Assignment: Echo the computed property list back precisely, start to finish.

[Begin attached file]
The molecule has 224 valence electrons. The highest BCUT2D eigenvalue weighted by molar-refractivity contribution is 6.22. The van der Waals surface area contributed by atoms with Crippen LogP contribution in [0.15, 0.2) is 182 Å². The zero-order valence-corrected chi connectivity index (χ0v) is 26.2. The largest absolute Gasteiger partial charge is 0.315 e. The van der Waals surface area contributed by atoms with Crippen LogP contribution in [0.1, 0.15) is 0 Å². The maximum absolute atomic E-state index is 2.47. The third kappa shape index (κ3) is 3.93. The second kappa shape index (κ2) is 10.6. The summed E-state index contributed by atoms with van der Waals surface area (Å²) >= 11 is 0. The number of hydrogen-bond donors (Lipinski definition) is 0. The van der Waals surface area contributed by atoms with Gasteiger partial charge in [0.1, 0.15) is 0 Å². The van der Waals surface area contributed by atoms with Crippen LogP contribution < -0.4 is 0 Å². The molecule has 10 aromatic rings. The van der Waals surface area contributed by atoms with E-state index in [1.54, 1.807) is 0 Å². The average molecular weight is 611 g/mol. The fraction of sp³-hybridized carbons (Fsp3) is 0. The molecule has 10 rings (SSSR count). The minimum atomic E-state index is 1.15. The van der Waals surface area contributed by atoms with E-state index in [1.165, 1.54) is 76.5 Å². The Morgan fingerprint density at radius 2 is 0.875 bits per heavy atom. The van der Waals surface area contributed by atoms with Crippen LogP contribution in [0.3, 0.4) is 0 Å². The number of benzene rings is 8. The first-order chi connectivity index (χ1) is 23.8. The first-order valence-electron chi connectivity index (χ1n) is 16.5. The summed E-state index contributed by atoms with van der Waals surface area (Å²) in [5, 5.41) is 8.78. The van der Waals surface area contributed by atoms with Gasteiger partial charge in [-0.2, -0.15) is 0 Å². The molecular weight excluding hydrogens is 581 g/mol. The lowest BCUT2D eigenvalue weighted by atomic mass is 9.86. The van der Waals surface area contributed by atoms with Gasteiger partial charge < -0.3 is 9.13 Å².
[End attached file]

The molecule has 224 valence electrons. The highest BCUT2D eigenvalue weighted by molar-refractivity contribution is 6.22. The van der Waals surface area contributed by atoms with Crippen LogP contribution in [0.15, 0.2) is 182 Å². The zero-order valence-corrected chi connectivity index (χ0v) is 26.2. The largest absolute Gasteiger partial charge is 0.315 e. The van der Waals surface area contributed by atoms with Crippen LogP contribution in [0.1, 0.15) is 0 Å². The maximum absolute atomic E-state index is 2.47. The third kappa shape index (κ3) is 3.93. The second kappa shape index (κ2) is 10.6. The summed E-state index contributed by atoms with van der Waals surface area (Å²) >= 11 is 0. The number of hydrogen-bond donors (Lipinski definition) is 0. The van der Waals surface area contributed by atoms with Gasteiger partial charge in [0.1, 0.15) is 0 Å². The van der Waals surface area contributed by atoms with Crippen LogP contribution < -0.4 is 0 Å². The molecule has 10 aromatic rings. The van der Waals surface area contributed by atoms with E-state index in [1.54, 1.807) is 0 Å². The average molecular weight is 611 g/mol. The fraction of sp³-hybridized carbons (Fsp3) is 0. The molecule has 10 rings (SSSR count). The minimum atomic E-state index is 1.15. The van der Waals surface area contributed by atoms with E-state index in [1.165, 1.54) is 76.5 Å². The Morgan fingerprint density at radius 2 is 0.875 bits per heavy atom. The van der Waals surface area contributed by atoms with Crippen LogP contribution in [0.3, 0.4) is 0 Å². The number of benzene rings is 8. The first-order chi connectivity index (χ1) is 23.8. The first-order valence-electron chi connectivity index (χ1n) is 16.5. The summed E-state index contributed by atoms with van der Waals surface area (Å²) in [5, 5.41) is 8.78. The van der Waals surface area contributed by atoms with Gasteiger partial charge in [-0.2, -0.15) is 0 Å². The molecular weight excluding hydrogens is 581 g/mol. The lowest BCUT2D eigenvalue weighted by atomic mass is 9.86. The van der Waals surface area contributed by atoms with Gasteiger partial charge < -0.3 is 9.13 Å².